I'd say I'm generally unaware of what's going on in theatre. The shows I'm aware of I can't afford ($100+ Hamilton tickets) and the shows I can afford I'm unaware of (I'm sure they exist and are good).
— Paden Gullquist (@KeepThingsPG) June 8, 2018
People can’t attend plays that they don’t know exist, especially when the only shows they do know exist are expensive ones that get magnitudes more publicity than anything else. So if we’re talking about theater’s presence online in 2018, one way to improve this is to allocate more resources to social media advertising. I realize that’s a kind of dopey answer, but honestly, it’s the closest thing I think we have as a shortcut for getting content directly in front of people. And it works. Running an ad to promote a page on Facebook, targeted at people whose interests match the brand, can net about one new page like for a bit under every dollar spent. You can add 1,000 new followers to a theater’s page for around $1,000 — something even smaller theaters should be able to afford to some degree. For larger theaters, I’d love to see what would happen if they really doubled down on creating a truly massive social media following. Big regional theaters tend to have follow numbers in the tens of thousands. For a fraction of a percent of their annual budgets, they could double (triple? more?) these numbers.
What would happen if a regional theater invested in a truly massive social media following?
I realize theaters already advertise on Facebook, and Twitter and Instagram, too — though Facebook still has the best rate, in my opinion. I realize many theaters have thought long and hard about their marketing budgets. But I think there’s room to be more ambitious with these online communities if they really want to be. Think of what theater could do with an overall online reach that’s double or triple what it currently is. It’s no magic wand, but I think it’s genuinely worth the investment. And it’s not hard to promote one’s mailing list on Facebook — to make sure page likes translate into the regular stock of patron information.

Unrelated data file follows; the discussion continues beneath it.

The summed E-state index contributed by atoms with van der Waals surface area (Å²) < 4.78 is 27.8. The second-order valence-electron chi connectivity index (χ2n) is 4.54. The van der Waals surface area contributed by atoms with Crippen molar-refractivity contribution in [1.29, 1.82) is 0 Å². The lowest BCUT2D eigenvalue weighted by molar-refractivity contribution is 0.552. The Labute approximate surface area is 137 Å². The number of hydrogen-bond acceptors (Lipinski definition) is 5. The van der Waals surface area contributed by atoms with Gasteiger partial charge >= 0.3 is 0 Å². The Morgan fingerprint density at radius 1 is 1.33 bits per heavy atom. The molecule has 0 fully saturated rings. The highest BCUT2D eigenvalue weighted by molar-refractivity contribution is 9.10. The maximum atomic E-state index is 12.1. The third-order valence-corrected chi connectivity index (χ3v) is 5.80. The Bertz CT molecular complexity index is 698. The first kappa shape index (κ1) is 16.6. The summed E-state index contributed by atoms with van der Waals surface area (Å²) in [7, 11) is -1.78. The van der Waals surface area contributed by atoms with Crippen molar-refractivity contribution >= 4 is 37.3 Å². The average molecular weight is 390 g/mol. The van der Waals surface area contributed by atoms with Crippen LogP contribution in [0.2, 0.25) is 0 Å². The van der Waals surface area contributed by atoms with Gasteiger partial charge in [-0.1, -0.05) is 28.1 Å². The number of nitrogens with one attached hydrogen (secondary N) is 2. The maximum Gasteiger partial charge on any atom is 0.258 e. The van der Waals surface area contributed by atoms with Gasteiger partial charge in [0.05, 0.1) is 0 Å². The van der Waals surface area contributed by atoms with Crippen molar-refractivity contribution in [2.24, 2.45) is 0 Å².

In a time when so few people go to theater, I think we have to accept that the former critic and blogger landscape is gone, because there just isn’t enough interest to sustain it. While I appreciate American Theatre’s efforts to get the conversation going again, without more content aimed at younger, more diverse theater newcomers or those outside NYC, the audience will continue to shrink. While many blogs may be gone, the social media that has replaced them can be a far more powerful tool for reaching people than what we’ve ever had before. Let’s not lament the migration to social media and theaters-as-content-distributors. Let’s embrace it.